Journal of Food Science & Technology

ISSN: 2472-6419

Impact Factor: 1.265

VOLUME: 3 ISSUE: 1

Page No: 228-232

Replacement meal to treat overweight patients


Corresponding Author

Roberto Volpe,

Health and Safety Department, Italian National Research Council (CNR), piazzale Aldo Moro, 7 - 00185 Rome, Italy  

Email: roberto.volpe@cnr.it

Affiliation

Volpe Roberto, Pacioni Fabrizio1, Sorce Maria Luisa, Todisco Miriam2, Vellucci Angela3

1Central Laboratory, Umberto I University Hospital, "La Sapienza" University, Rome; 

2Institute of Chemical Methodologies, CNR Rome;

3Faculty of Pharmacy, University “La Sapienza”, intern student at CNR.

Citation

Volpe Roberto, Replacement meal to treat overweight patients(2018)SDRP Journal of Food Science & Technology 3(1)

Abstract

Overweight and obesity are cardiovascular risk factors. Qualitative and quantitative diet and active lifestyle are the best way to lose weight. In our study we have assessed the effectiveness and tolerability of a soluble powder rich in fibers and at low glycemic index used as replacement meal (for a total calorie intake ranging from a minimum of about 130 kcal to a maximum of 260 kcal) in 50 overweight subjects of the outpatient clinic of the Italian National Research Council (CNR) of Rome already in treatment with a low-fat low-carbohydrates qualitative diet. The study was a parallel, prospective trial of two randomized sample groups, “intervention” (25 subjects) versus “control”(25 subjects). After 8 weeks, the treatment based on the replacement meal has improved the results obtained through the qualitative diet alone: 18/25, versus only 5/25 in the control group, became ranged within normal weight. The subjects in the intervention group have improved also their cardio-metabolic parameters and consequently have reached a high statistically significant reduction in estimated cardiovascular risk at 10 years.

Introduction

Cardiovascular diseases (CVD) are the leading cause of death in industrialized countries and are an increasingly onerous economic burden on the National Health Service (1,2). Therefore, the identification and treatment of cardiovascular (CV) risk factors is an important, reachable goal (3).

Numerous observational studies have shown that being overweight and in particular, obese, is a major risk factor not only for CVD, but also for cancers (4-6).

The best way to lose weight is to follow a diet and lead an active lifestyle (7). In overweight (and obese) patients, the dietary-nutritional approach must be qualitative (not only reducing fat, but also carbohydrate intake, especially simple carbohydrates), and quantitative (eating low-calorie “replacement” meals or weighing food portions) (8).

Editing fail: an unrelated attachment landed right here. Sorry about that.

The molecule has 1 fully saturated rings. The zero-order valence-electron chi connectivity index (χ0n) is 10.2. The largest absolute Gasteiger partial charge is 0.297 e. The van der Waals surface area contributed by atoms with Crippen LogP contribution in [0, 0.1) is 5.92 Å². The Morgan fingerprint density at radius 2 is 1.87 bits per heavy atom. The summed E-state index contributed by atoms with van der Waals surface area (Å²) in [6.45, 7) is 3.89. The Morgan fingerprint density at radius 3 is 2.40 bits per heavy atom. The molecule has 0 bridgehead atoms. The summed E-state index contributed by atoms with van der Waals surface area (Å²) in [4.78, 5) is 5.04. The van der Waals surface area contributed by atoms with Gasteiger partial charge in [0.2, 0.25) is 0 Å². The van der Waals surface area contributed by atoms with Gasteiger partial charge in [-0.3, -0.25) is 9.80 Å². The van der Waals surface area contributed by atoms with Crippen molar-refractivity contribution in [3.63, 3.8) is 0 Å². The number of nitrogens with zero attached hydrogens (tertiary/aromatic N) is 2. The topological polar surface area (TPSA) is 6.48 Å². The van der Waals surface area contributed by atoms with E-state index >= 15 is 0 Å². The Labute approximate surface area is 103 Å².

Aim of the Study

Assess the effectiveness and tolerability of “IUSVIA”, a functional food (so called food that contains substances that provide medical or health benefits) composed of soluble powder rich in fibers and at low glycemic index (GI), used as replacement meal in overweight subjects already in dietary treatment with a qualitative  low-fats, low-carbohydrates and low-calories diet.

Materials & Methods

This study is part of the programs of workplace medicine (“Pro.Sa.” project) in the field of CV  health for the staff members of the headquarters of the Italian National Research Council (CNR) of Rome (8,9). Fifty overweight patients, aged >25 and <65 years old, of both genders, in primary CV prevention, with a body mass index (BMI) ≥25.0-<29.9 although following a qualitative low-fats, low-carbohydrates diet (table 1), and already following personal programs of physical activities, were enrolled in a parallel, prospective trial of two randomized sample groups: 25 (14 men and 11 women, average age of 55 years old, 6 smokers, average BMI of 27.6 and waist circumference 93 cm) were enrolled in the “intervention group” (dietary treatment plus 2 scoops of soluble plant powder as a replacement meal at lunch or dinner time) versus 25 (12 men and 13 women, average age of 56 years old, 5 smokers, average BMI of 27.7 and waist circumference 94 cm) that continued the dietary treatment only, “control group”. The informed consent was obtained from all patients before the inclusion in the study.